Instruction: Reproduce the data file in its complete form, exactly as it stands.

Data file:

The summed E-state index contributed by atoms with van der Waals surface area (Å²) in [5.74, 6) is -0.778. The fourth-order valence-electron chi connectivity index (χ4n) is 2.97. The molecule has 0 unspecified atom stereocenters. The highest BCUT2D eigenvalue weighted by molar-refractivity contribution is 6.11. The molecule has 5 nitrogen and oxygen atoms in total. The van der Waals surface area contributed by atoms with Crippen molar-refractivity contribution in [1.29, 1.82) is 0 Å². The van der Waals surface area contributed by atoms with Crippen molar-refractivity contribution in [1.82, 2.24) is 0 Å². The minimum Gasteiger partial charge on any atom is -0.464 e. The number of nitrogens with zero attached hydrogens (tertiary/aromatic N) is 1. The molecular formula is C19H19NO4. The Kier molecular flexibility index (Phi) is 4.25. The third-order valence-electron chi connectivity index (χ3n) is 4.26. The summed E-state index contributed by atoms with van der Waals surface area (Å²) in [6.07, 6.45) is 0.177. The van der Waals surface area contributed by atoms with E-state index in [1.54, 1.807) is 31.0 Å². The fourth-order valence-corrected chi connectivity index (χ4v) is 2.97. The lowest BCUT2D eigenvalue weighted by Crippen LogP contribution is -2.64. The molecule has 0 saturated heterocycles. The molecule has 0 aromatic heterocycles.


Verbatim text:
The summed E-state index contributed by atoms with van der Waals surface area (Å²) in [5.74, 6) is -0.778. The fourth-order valence-electron chi connectivity index (χ4n) is 2.97. The molecule has 0 unspecified atom stereocenters. The highest BCUT2D eigenvalue weighted by molar-refractivity contribution is 6.11. The molecule has 5 nitrogen and oxygen atoms in total. The van der Waals surface area contributed by atoms with Crippen molar-refractivity contribution in [1.29, 1.82) is 0 Å². The van der Waals surface area contributed by atoms with Crippen molar-refractivity contribution in [1.82, 2.24) is 0 Å². The minimum Gasteiger partial charge on any atom is -0.464 e. The number of nitrogens with zero attached hydrogens (tertiary/aromatic N) is 1. The molecular formula is C19H19NO4. The Kier molecular flexibility index (Phi) is 4.25. The third-order valence-electron chi connectivity index (χ3n) is 4.26. The summed E-state index contributed by atoms with van der Waals surface area (Å²) in [6.07, 6.45) is 0.177. The van der Waals surface area contributed by atoms with E-state index in [1.54, 1.807) is 31.0 Å². The fourth-order valence-corrected chi connectivity index (χ4v) is 2.97. The lowest BCUT2D eigenvalue weighted by Crippen LogP contribution is -2.64. The molecule has 0 saturated heterocycles. The molecule has 0 aromatic heterocycles.